The Scary Details Behind Queen Elizabeth's Assassination Attempt

According to an ancient legend, an impertinent courtier named Damocles once told his king that his highness was lucky, as a man of great wealth and power. To teach the man a lesson, the king allowed his servant to spend a day on the throne, albeit with a sword forever hanging over his head, symbolizing the constant peril that comes with the job of being a monarch.

These days, monarchs (with few exceptions) have little or no political power, but the Sword of Damocles still metaphorically hangs over their heads. Most governments take great care to provide security and safety for their sovereigns since even ceremonial figureheads like the U.K.'s Queen Elizabeth II can still be targets of violence.

In fact, several assassination attempts of varying degrees of seriousness have been made against the reigning queen, and in one case, an assassin actually fired a gun at the monarch while she was visiting New Zealand. Fortunately, the would-be murderer missed. Unfortunately, local police tried to cover it up to avoid embarrassment.

These are the scary details behind Queen Elizabeth's assassination attempt.

A new zealand teenager wanted to raise some hell

On October 14, 1981, according to Australia's ABC News, Queen Elizabeth and her husband, Prince Philip, paid a visit to the New Zealand coastal town of Dunedin. Unbeknownst to the Queen, her security detail, and police, a local teenager was planning to see to it that it would be her last visit anywhere.

Christopher John Lewis was only 17, but already local police were aware of him. Journalist Hamish McNeilly described Lewis as a troublemaker who had been expelled from multiple schools, and who was a "hardened criminal" even before he was legally an adult.

Lewis and two buddies created a gang of sorts, known as the National Imperial Guerrilla Army, and as such, they robbed gun stores of their merchandise and, later, a post office of its cash.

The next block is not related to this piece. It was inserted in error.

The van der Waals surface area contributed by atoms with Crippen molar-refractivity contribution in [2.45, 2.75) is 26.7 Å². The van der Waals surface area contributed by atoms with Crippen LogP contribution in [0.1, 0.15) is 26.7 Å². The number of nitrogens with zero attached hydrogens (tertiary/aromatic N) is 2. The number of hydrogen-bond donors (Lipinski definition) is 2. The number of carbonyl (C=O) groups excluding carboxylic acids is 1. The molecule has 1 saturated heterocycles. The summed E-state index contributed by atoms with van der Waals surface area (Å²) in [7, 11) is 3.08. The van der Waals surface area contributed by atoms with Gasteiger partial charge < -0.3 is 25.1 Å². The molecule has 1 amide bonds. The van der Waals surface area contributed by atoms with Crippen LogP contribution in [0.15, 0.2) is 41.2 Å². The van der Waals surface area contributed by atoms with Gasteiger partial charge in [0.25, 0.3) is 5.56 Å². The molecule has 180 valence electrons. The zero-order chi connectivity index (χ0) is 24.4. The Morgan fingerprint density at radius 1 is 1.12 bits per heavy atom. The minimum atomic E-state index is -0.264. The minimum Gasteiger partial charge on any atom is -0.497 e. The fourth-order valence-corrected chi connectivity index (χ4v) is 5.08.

For reasons perhaps no more significant than a desire to raise hell — Lewis had said he wanted to "terrorize Dunedin," according to the Sydney Morning Herald — he tried to assassinate the Queen when she came through town.

Lewis fired at Queen Elizabeth and missed

On the day of the assassination attempt, Lewis took a page from the book of another assassin, Lee Harvey Oswald, and took up a position on an upper floor of a building that would have a view of the Queen's motorcade, .22 rifle in hand. Even though an assassination attempt had been made on Ronald Reagan a few months earlier in a similar way, local police, for whatever reason, did not check out area buildings before the motorcade passed through, according to ABC News.

He then fired a single shot, which, fortunately for the Queen, missed, harmlessly hitting the road. How close the bullet came to hitting Her Majesty, or indeed, anyone else, remains unclear to this day.

According to Biography, because he was using such a weak weapon, and because he didn't have a great vantage point anyway, it's unlikely he could have succeeded. He reportedly even admitted failure. "Damn, I missed," he reportedly said.

New Zealand police tried to cover it up

With their Sovereign having been shot at by a local teenager, New Zealand police found themselves with a potential international incident that could jeopardize future royal visits to the country, according to Time. In order to avoid embarrassment, police attempted to cover things up, and indeed, the matter stayed covered up until 2018.

There was, of course, the matter that the sound of gunfire rang out in Dunedin that day, but police passed it off as a sign falling, according to the Sydney Morning Herald, and later, as a firecracker, according to ABC News.

Similarly, there was the inescapable fact that a crime had taken place, and the perpetrator needed to be charged with something. Treason and/or attempted murder would have made the most sense, but those charges also would have led to awkward questions for the local police, so they instead charged him with unrelated firearms and robbery charges. Lewis took his own life while in prison, in 1997.